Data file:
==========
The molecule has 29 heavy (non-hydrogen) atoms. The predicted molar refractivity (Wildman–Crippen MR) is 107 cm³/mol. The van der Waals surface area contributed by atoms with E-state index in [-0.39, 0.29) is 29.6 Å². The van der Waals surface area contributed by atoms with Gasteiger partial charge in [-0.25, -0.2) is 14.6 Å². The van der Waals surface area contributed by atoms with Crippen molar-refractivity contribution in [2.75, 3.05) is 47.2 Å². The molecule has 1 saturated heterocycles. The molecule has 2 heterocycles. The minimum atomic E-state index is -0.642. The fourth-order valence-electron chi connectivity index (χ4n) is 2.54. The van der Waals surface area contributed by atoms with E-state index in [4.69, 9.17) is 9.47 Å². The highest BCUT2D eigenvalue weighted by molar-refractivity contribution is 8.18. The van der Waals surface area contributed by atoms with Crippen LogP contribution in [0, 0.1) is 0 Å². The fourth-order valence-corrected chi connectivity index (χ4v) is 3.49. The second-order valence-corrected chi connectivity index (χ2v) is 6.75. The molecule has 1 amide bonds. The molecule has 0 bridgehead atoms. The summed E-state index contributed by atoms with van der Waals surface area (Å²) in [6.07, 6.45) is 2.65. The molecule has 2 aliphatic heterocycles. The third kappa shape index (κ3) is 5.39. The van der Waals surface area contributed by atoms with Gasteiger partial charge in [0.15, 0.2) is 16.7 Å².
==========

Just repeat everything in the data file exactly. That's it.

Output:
The molecule has 29 heavy (non-hydrogen) atoms. The predicted molar refractivity (Wildman–Crippen MR) is 107 cm³/mol. The van der Waals surface area contributed by atoms with E-state index in [-0.39, 0.29) is 29.6 Å². The van der Waals surface area contributed by atoms with Gasteiger partial charge in [-0.25, -0.2) is 14.6 Å². The van der Waals surface area contributed by atoms with Crippen molar-refractivity contribution in [2.75, 3.05) is 47.2 Å². The molecule has 1 saturated heterocycles. The molecule has 2 heterocycles. The minimum atomic E-state index is -0.642. The fourth-order valence-electron chi connectivity index (χ4n) is 2.54. The van der Waals surface area contributed by atoms with E-state index in [4.69, 9.17) is 9.47 Å². The highest BCUT2D eigenvalue weighted by molar-refractivity contribution is 8.18. The van der Waals surface area contributed by atoms with Crippen LogP contribution in [0, 0.1) is 0 Å². The fourth-order valence-corrected chi connectivity index (χ4v) is 3.49. The second-order valence-corrected chi connectivity index (χ2v) is 6.75. The molecule has 1 amide bonds. The molecule has 0 bridgehead atoms. The summed E-state index contributed by atoms with van der Waals surface area (Å²) in [6.07, 6.45) is 2.65. The molecule has 2 aliphatic heterocycles. The third kappa shape index (κ3) is 5.39. The van der Waals surface area contributed by atoms with Gasteiger partial charge in [0.15, 0.2) is 16.7 Å².